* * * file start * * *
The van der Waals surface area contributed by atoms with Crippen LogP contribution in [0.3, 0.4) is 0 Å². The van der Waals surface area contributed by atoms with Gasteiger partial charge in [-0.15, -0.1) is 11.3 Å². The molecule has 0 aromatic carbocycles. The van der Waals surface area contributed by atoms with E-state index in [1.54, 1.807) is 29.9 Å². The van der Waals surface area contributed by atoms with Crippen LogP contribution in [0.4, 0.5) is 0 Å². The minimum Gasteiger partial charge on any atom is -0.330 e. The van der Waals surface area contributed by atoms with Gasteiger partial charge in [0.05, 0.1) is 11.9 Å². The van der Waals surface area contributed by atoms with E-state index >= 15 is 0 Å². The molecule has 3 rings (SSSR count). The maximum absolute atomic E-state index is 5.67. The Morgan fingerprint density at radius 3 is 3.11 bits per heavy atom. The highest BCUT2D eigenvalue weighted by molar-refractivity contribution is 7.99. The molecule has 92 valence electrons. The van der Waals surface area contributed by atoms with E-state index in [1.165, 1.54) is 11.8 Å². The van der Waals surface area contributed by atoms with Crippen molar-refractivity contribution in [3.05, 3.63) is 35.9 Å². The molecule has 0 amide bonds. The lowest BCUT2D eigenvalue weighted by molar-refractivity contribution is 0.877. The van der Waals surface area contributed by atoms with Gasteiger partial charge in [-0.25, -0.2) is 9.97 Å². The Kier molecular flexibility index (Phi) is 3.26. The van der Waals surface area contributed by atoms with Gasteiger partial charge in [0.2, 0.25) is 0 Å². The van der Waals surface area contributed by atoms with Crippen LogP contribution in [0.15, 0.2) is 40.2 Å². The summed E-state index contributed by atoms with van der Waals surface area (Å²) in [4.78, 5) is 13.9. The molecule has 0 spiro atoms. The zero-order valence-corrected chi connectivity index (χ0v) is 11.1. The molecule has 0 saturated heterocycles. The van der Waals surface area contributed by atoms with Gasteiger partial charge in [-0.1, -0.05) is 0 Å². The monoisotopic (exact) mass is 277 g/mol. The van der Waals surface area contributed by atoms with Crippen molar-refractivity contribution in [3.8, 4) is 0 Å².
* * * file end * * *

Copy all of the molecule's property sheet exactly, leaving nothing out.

The van der Waals surface area contributed by atoms with Crippen LogP contribution in [0.3, 0.4) is 0 Å². The van der Waals surface area contributed by atoms with Gasteiger partial charge in [-0.15, -0.1) is 11.3 Å². The molecule has 0 aromatic carbocycles. The van der Waals surface area contributed by atoms with E-state index in [1.54, 1.807) is 29.9 Å². The van der Waals surface area contributed by atoms with Crippen LogP contribution in [0.4, 0.5) is 0 Å². The minimum Gasteiger partial charge on any atom is -0.330 e. The van der Waals surface area contributed by atoms with Gasteiger partial charge in [0.05, 0.1) is 11.9 Å². The van der Waals surface area contributed by atoms with E-state index >= 15 is 0 Å². The molecule has 3 rings (SSSR count). The maximum absolute atomic E-state index is 5.67. The Morgan fingerprint density at radius 3 is 3.11 bits per heavy atom. The highest BCUT2D eigenvalue weighted by molar-refractivity contribution is 7.99. The molecule has 92 valence electrons. The van der Waals surface area contributed by atoms with E-state index in [1.165, 1.54) is 11.8 Å². The van der Waals surface area contributed by atoms with Crippen molar-refractivity contribution in [3.05, 3.63) is 35.9 Å². The molecule has 0 amide bonds. The lowest BCUT2D eigenvalue weighted by molar-refractivity contribution is 0.877. The van der Waals surface area contributed by atoms with Gasteiger partial charge in [-0.25, -0.2) is 9.97 Å². The Kier molecular flexibility index (Phi) is 3.26. The van der Waals surface area contributed by atoms with Gasteiger partial charge in [0.2, 0.25) is 0 Å². The van der Waals surface area contributed by atoms with Crippen LogP contribution in [0.15, 0.2) is 40.2 Å². The summed E-state index contributed by atoms with van der Waals surface area (Å²) in [4.78, 5) is 13.9. The molecule has 0 spiro atoms. The zero-order valence-corrected chi connectivity index (χ0v) is 11.1. The molecule has 0 saturated heterocycles. The van der Waals surface area contributed by atoms with Gasteiger partial charge in [-0.1, -0.05) is 0 Å². The monoisotopic (exact) mass is 277 g/mol. The van der Waals surface area contributed by atoms with Crippen molar-refractivity contribution in [3.8, 4) is 0 Å².